The freight concessions being offered by Indian Railways (IR) as part of a strategy to boost volumes and increase market share have had an adverse impact on its revenue in the short term...
The freight concessions being offered by Indian Railways (IR) as part of a strategy to boost volumes and increase market share have had an adverse impact on its revenue in the short term, reveal the transporters’ first-quarter numbers, reports Bilal Abdi in New Delhi.
But officials say this is temporary and receipts would pick up over the current quarter and the next. IR’s freight revenue in Q1FY17 declined 10.3% to Rs 25,503 crore compared to the year-ago period, on a flat growth in freight loading.
Of course, for all of FY17, the growth target set was a relatively modest 5.4%, factoring in the sops designed to attract fresh customers. In Q1 last year, the growth in freight was 15% and for the whole of FY16, 7.7%.
Passenger volumes up to July 10 this fiscal declined 0.22% but the railways was able to generate Rs 13,332 core as passenger revenue in the period, a growth of 3.42% compared with the corresponding period last year. The revenue growth was significantly more than the increase in the number of passengers as the transporter managed to raise fares a bit through means like enhanced cancellation charges, higher charges for new premium trains, etc.
The national behemoths’ freight loading witnessed a modest (0.46%) decline in Q1, reflecting the continued sluggishness in investment in the economy and industrial production, as opposed to the budgeted growth of 4.51% for FY17, as tonnage of key commodities like coal, cement, foodgrains and fertilisers declined. As against the loading target of the April-June period, the achievement was lower by 7.3%.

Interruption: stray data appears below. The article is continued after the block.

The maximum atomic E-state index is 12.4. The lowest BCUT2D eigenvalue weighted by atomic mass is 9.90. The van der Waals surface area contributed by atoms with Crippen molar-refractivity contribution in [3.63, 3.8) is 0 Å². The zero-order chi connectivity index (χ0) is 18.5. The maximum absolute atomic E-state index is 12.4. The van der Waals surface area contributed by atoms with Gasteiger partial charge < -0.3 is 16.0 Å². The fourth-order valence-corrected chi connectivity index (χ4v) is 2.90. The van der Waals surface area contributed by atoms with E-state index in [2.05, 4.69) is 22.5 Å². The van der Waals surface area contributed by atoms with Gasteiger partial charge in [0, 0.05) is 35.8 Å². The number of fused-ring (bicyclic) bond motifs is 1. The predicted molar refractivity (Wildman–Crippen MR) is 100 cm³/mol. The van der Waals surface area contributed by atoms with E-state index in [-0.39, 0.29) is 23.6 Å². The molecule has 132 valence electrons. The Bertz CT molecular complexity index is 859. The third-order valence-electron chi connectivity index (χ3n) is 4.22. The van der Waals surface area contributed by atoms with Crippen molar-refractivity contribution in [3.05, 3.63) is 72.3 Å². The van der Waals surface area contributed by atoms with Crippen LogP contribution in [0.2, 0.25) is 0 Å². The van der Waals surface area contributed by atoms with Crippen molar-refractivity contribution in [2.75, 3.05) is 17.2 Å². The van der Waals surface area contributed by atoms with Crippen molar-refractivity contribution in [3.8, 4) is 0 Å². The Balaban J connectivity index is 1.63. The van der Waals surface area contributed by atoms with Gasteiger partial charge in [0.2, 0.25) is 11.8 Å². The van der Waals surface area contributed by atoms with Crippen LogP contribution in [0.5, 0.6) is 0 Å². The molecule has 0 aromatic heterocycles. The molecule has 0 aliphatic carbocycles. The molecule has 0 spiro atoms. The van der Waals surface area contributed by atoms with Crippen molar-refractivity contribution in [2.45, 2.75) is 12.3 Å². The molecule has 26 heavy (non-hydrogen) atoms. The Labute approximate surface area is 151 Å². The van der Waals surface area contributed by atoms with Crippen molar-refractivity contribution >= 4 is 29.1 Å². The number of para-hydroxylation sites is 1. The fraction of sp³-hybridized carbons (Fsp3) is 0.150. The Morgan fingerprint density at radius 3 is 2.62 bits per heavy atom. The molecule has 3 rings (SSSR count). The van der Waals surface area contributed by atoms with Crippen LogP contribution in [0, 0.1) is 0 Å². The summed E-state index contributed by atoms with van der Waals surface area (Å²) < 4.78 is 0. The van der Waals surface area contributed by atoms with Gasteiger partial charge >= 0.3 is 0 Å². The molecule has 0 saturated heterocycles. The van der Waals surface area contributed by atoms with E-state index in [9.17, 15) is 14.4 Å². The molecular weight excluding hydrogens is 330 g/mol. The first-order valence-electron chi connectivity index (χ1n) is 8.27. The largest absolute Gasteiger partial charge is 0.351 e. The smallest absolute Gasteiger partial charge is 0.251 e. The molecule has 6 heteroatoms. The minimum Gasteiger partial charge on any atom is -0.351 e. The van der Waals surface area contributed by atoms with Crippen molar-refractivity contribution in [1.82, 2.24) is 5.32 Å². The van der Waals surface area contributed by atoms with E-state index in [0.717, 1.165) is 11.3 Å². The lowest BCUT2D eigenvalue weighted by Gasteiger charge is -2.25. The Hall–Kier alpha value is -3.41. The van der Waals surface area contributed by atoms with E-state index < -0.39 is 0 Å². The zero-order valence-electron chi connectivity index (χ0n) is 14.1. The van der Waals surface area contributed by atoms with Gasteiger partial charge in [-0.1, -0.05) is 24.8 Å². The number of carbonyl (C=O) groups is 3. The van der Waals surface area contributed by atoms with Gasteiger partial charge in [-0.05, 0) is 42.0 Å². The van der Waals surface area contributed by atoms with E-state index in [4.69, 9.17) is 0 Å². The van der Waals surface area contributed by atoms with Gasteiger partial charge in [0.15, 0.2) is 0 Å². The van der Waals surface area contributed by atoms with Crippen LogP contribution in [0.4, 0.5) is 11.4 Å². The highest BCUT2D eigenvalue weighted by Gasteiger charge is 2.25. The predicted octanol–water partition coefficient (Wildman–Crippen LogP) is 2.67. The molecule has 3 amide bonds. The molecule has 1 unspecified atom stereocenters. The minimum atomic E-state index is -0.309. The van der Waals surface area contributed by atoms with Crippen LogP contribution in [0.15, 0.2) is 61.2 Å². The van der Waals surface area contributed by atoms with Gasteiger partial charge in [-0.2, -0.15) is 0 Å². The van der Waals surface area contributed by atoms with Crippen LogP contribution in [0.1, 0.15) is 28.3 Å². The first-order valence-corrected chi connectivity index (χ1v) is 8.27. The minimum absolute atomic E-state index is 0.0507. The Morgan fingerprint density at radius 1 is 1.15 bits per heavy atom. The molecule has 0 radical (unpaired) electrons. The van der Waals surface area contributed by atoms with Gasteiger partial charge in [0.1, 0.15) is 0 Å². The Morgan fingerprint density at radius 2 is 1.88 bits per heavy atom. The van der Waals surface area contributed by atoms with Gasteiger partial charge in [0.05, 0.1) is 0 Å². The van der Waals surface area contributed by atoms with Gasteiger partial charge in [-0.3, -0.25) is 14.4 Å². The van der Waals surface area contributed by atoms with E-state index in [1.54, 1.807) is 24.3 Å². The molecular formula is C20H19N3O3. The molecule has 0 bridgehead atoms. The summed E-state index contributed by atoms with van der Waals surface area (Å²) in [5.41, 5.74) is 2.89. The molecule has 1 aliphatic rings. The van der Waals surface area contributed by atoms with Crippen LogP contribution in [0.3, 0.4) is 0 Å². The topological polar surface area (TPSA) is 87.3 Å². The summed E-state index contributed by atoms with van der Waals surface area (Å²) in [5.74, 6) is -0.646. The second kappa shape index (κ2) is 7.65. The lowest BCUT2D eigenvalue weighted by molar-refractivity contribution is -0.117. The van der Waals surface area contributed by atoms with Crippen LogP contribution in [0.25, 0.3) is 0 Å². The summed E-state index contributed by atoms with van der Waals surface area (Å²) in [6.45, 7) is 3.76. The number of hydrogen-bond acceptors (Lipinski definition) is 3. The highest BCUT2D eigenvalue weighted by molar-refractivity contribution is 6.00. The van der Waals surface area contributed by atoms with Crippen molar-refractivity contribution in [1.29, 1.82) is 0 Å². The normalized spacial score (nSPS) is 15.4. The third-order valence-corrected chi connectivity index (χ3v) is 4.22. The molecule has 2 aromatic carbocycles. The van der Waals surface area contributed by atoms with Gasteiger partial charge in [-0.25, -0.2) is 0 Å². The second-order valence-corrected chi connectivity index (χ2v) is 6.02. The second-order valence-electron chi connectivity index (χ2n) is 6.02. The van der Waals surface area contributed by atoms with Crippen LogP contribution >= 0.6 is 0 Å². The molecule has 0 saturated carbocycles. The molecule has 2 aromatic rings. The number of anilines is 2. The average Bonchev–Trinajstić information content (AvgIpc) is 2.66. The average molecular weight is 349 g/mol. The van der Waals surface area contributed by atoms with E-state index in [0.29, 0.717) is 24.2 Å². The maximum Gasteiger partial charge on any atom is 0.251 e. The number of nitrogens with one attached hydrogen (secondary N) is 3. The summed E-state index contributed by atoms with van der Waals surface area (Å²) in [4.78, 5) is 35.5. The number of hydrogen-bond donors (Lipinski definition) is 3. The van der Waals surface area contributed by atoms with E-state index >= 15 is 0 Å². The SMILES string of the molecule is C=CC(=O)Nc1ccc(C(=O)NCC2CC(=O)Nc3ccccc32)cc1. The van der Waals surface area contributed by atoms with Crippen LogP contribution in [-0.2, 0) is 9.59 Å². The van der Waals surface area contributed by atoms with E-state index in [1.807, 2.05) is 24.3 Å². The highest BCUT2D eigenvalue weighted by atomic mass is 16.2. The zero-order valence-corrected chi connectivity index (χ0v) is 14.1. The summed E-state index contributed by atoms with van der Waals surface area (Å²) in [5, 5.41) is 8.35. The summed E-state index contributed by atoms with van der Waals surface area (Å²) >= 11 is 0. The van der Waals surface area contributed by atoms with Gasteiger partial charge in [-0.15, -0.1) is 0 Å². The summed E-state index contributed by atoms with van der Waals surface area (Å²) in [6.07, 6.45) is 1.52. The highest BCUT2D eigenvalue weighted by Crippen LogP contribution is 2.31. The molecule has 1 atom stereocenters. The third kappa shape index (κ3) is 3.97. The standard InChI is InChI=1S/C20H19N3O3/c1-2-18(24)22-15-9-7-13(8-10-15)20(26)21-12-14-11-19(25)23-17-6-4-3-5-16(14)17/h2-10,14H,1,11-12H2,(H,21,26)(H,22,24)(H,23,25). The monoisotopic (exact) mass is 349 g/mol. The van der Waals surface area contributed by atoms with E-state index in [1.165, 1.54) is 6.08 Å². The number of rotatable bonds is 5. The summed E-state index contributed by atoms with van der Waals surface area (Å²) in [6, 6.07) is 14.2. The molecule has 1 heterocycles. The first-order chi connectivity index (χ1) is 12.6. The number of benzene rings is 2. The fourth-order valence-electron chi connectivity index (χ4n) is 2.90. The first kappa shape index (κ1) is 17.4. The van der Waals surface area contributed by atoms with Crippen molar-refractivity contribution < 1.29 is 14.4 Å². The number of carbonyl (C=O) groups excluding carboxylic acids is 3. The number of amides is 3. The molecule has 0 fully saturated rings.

In fact, rail freight growth stayed negative in June, though better than the record lows in April, coming at -5% year-on-year. Tonnage, however, grew an annual 3% after seven months of declines, giving some credence to IR’s claim that a turnaround is round the corner. Freight declined in June for all categories, except iron ore and fertilisers. Containers, grains and oil saw tonnage fall, but all categories saw a decline in distance travelled, coal the most, observed analysts at Credit Suisse.
The transporter, which has been announcing a slew of new freight rationalising schemes, saw freight loading for pig iron and finished steel, iron ore and container traffic grew by 4%, 12% and 0.34%, respectively in Q1. Even though these commodities experienced growth over the last fiscal, the budgeted loading targets could not be met in the quarter. The transporter has also scrapped the dual freight policy (freight differential between ore traded locally and exported ) on iron ore, removed the 10% port congestion surcharge and withdrew the busy-season surcharge which all have led to a growth in freight volume of ore and some other commodities but overall, revenue has yet to pick up.
“The numbers are not encouraging… The freight rebate schemes announced should have had resulted a growth in freight loading but three months is too short a time for the policies to have the desired effect. Besides increasing freight revenue and loading, the transporter will have to focus on other sources for revenue generation to offset the year-on-year decline in freight and passenger revenues,” said Abhay Krishna Agarwal, partner, infrastructure & PPP at Ernst & Young.
“The transporters freight revenue has declined because of the numerous freight rebate schemes announced. This is a temporary phenomena; it will take a couple of months for the policies to take effect which will eventually result in higher loading,” a senior railway official said.